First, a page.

Wednesday, January 31, 2001

360 Degrees: Perspectives on The U.S. Criminal Justice System

"Over the past year, we have been collecting the stories of inmates, correctional officers, lawyers, judges, parole officers, parents, victims, and others whose lives have been affected by the criminal justice system. In tandem with a new series on National Public Radio, Prison Diaries, we've conducted interviews and given inmates and officers tape recorders so they could keep audio diaries of their experiences in prison.

"Each story is focused around a specific case and is told from the perspectives of the people involved. As you listen to the stories, you can explore each speaker's personal space by navigating 360 degrees-up, down, and
around-prison cells, offices, judges' chambers, and living rooms.

"To address many of the issues affecting our nation's growing prison population, we will add new stories throughout the year..."

Tuesday, January 30, 2001

The Juggler, by Richard Wilbur

A ball will bounce, but less and less. It's not
A light-hearted thing, resents its own resilience...

Monday, January 29, 2001


"Imagine you had cells in your brain that could read other people's minds. Well, you do. And they could be the key to human language, empathy, even society..."
(from New Scientist)

MIRROR NEURONS and imitation learning as the driving force behind "the great leap forward" in human evolution
By V.S. Ramachandran (from

S. Narayanan's ICSI Homepage contains papers about "Reasoning About Actions in Narrative Understanding", and "A Computational Model of Reasoning About Events". The approach (which models both the generation and understanding of action) is a very good match with "mirror neuron" findings (as witness a presentation, as yet unposted, to the International Conference on Mirror Neurons and the evolution of Language and Cognition, Dalmenhurst, July 5-9 )


Baslow attended an "innovative" college on Long Island in the early 1970's. It was not an "experimental" college. The faculty had decided (it was said) that the word "experimental" conveyed left-leaning implications which were best avoided. It was, instead, "innovative".

One did not major in a subject, one "concentrated" in a broad subject-area: "Social Science", "Natural Science", "Humanities", or "Liberal Arts". One could "emphasize" a sub-specialty by collecting enough courses in it. One took two courses each trimester, attending 90-minute classes in each, four days a week. There was much independent study, much library work.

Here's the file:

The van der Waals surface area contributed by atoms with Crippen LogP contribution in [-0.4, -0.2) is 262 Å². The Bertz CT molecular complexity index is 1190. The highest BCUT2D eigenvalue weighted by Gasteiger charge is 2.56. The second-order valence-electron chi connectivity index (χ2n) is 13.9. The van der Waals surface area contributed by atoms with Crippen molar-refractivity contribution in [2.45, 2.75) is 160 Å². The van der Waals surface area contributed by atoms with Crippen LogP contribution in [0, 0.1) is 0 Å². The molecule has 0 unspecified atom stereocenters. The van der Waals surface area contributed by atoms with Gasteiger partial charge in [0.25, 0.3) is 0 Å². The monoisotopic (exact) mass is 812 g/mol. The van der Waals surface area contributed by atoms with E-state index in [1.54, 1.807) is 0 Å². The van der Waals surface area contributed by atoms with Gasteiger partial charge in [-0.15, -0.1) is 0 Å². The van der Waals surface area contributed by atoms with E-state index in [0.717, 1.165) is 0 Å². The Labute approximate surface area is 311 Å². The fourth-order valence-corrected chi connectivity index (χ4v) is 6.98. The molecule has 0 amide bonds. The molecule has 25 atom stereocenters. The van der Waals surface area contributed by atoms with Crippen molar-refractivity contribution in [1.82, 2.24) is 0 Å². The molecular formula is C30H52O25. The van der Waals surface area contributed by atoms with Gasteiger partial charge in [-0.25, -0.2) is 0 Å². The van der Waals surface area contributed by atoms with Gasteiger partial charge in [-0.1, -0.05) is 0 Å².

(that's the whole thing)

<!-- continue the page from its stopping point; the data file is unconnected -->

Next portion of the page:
It met Baslow's needs well, at the time. He was laboriously making his way out of the carnival funhouse that was his family, having managed to pull himself together after several "nervous breakdowns" over the preceding five years. He had sheltered himself, as best he could, from the craziness of the late 1960's by becoming something of a hermit (emerging from his bedroom only to forage for food in the kitchen, to go to the bathroom, or to walk to the local library). He seemed to himself to be..."wrong"; his family seemed most definitely "wrong"; the world seemed to be more and more "wrong".

The "innovative" program allowed Baslow to spend much time in the University library, following his interests, and thereby earning credit. He found himself more and more interested in what he thought of as "linguistics" -- although he meant by the term something much broader than what most theoretical linguists of the time seemed to understand. He cobbled together an emphasis in "linguistics" which resembled no linguistics program of which he was then aware.

Baslow was much impressed with Noam Chomsky's work. It was important, he thought, to understand and appreciate the implications of "Transformational-Generative Grammar" as it was then sometimes still called. He did not think, however, as Chomsky evidently did, that linguistics should consist of nothing but the study of such grammars.

Baslow included, under the rubric of "linguistics", the work of many people who did not call themselves linguists. He thought of Erving Goffman, in his most recent work, as something of a linguist. He thought of Harvey Sackes, Emmanuel Schegloff, and Gail Jefferson, the Conversation Analysts, as being linguists. He thought of much of the work that was called "Cognitive Anthropology" and "Ethnography of Speaking" as being, essentially, linguistics. He ranged broadly in his reading...but did not achieve much depth. Chomsky would have dismissed much of what Baslow wash interested in as "performance", whereas theoretical linguists should concern themselves exclusively with "competence".

Baslow couldn't shake the idea, however, that a proper definition of the word "language" had to include the fact that people stood around, in mutually focussed interaction, talking to each other. They instruct each other, negotitate and argue with each other, tell each other stories, make promises, and recount what other people (at other times, in other places) have said. They thereby form a network of talk which collectively instantiates the abstraction "language".